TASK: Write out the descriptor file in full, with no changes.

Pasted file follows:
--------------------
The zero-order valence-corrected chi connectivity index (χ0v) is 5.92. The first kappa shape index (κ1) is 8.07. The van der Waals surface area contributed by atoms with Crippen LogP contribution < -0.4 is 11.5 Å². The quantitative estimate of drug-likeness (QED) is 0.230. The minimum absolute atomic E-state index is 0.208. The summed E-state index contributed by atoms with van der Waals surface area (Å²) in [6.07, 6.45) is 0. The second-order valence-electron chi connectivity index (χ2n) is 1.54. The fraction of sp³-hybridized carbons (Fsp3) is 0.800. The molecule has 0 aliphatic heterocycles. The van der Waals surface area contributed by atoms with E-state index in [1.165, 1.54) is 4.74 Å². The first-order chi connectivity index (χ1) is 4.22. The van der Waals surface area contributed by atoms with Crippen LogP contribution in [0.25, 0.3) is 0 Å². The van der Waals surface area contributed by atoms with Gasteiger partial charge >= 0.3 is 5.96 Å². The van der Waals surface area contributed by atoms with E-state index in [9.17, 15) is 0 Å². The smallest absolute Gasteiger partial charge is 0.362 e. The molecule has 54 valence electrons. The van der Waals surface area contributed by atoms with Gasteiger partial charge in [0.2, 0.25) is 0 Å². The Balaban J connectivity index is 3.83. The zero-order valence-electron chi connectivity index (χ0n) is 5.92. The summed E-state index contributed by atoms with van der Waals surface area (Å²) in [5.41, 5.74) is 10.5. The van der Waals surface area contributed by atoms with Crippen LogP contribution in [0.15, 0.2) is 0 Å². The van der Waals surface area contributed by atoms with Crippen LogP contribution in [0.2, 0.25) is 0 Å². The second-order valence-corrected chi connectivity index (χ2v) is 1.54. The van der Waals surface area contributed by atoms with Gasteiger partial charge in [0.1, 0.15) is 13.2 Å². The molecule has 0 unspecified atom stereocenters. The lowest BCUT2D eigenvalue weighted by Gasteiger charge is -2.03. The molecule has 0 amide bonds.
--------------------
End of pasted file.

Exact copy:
The zero-order valence-corrected chi connectivity index (χ0v) is 5.92. The first kappa shape index (κ1) is 8.07. The van der Waals surface area contributed by atoms with Crippen LogP contribution < -0.4 is 11.5 Å². The quantitative estimate of drug-likeness (QED) is 0.230. The minimum absolute atomic E-state index is 0.208. The summed E-state index contributed by atoms with van der Waals surface area (Å²) in [6.07, 6.45) is 0. The second-order valence-electron chi connectivity index (χ2n) is 1.54. The fraction of sp³-hybridized carbons (Fsp3) is 0.800. The molecule has 0 aliphatic heterocycles. The van der Waals surface area contributed by atoms with E-state index in [1.165, 1.54) is 4.74 Å². The first-order chi connectivity index (χ1) is 4.22. The van der Waals surface area contributed by atoms with Crippen LogP contribution in [0.25, 0.3) is 0 Å². The van der Waals surface area contributed by atoms with Gasteiger partial charge >= 0.3 is 5.96 Å². The van der Waals surface area contributed by atoms with E-state index in [9.17, 15) is 0 Å². The smallest absolute Gasteiger partial charge is 0.362 e. The molecule has 54 valence electrons. The van der Waals surface area contributed by atoms with Gasteiger partial charge in [0.2, 0.25) is 0 Å². The Balaban J connectivity index is 3.83. The zero-order valence-electron chi connectivity index (χ0n) is 5.92. The summed E-state index contributed by atoms with van der Waals surface area (Å²) in [5.41, 5.74) is 10.5. The van der Waals surface area contributed by atoms with Crippen LogP contribution in [0.15, 0.2) is 0 Å². The van der Waals surface area contributed by atoms with Crippen LogP contribution in [0.2, 0.25) is 0 Å². The second-order valence-corrected chi connectivity index (χ2v) is 1.54. The van der Waals surface area contributed by atoms with Gasteiger partial charge in [0.1, 0.15) is 13.2 Å². The molecule has 0 unspecified atom stereocenters. The lowest BCUT2D eigenvalue weighted by Gasteiger charge is -2.03. The molecule has 0 amide bonds.